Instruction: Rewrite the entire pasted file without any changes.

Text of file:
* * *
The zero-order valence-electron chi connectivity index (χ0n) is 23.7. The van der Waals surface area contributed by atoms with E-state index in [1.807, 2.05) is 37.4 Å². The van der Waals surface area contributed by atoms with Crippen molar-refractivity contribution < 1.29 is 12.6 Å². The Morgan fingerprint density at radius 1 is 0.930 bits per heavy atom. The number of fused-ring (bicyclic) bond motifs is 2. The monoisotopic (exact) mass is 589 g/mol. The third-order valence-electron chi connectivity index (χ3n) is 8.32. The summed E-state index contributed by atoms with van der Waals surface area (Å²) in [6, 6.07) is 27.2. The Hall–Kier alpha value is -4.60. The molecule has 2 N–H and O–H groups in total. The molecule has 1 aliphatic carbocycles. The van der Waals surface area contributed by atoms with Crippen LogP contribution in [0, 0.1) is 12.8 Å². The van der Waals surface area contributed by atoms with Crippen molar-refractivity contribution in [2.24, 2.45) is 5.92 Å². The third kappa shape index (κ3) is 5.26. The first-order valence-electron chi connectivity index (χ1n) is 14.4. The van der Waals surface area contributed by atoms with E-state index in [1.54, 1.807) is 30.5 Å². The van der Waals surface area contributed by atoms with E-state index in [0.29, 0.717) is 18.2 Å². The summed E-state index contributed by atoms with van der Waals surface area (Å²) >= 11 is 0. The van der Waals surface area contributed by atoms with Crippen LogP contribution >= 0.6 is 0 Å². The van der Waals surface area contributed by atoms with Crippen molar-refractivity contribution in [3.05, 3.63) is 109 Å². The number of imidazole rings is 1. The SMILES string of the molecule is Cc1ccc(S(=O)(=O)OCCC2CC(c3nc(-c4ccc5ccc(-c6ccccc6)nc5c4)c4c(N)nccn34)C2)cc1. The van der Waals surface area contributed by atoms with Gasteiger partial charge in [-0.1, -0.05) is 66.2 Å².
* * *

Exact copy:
The zero-order valence-electron chi connectivity index (χ0n) is 23.7. The van der Waals surface area contributed by atoms with E-state index in [1.807, 2.05) is 37.4 Å². The van der Waals surface area contributed by atoms with Crippen molar-refractivity contribution < 1.29 is 12.6 Å². The Morgan fingerprint density at radius 1 is 0.930 bits per heavy atom. The number of fused-ring (bicyclic) bond motifs is 2. The monoisotopic (exact) mass is 589 g/mol. The third-order valence-electron chi connectivity index (χ3n) is 8.32. The summed E-state index contributed by atoms with van der Waals surface area (Å²) in [6, 6.07) is 27.2. The Hall–Kier alpha value is -4.60. The molecule has 2 N–H and O–H groups in total. The molecule has 1 aliphatic carbocycles. The van der Waals surface area contributed by atoms with Crippen LogP contribution in [0, 0.1) is 12.8 Å². The van der Waals surface area contributed by atoms with Crippen molar-refractivity contribution in [2.24, 2.45) is 5.92 Å². The third kappa shape index (κ3) is 5.26. The first-order valence-electron chi connectivity index (χ1n) is 14.4. The van der Waals surface area contributed by atoms with E-state index in [1.54, 1.807) is 30.5 Å². The van der Waals surface area contributed by atoms with E-state index in [0.29, 0.717) is 18.2 Å². The summed E-state index contributed by atoms with van der Waals surface area (Å²) >= 11 is 0. The van der Waals surface area contributed by atoms with Crippen LogP contribution >= 0.6 is 0 Å². The van der Waals surface area contributed by atoms with Crippen molar-refractivity contribution in [3.05, 3.63) is 109 Å². The number of imidazole rings is 1. The SMILES string of the molecule is Cc1ccc(S(=O)(=O)OCCC2CC(c3nc(-c4ccc5ccc(-c6ccccc6)nc5c4)c4c(N)nccn34)C2)cc1. The van der Waals surface area contributed by atoms with Gasteiger partial charge in [-0.1, -0.05) is 66.2 Å².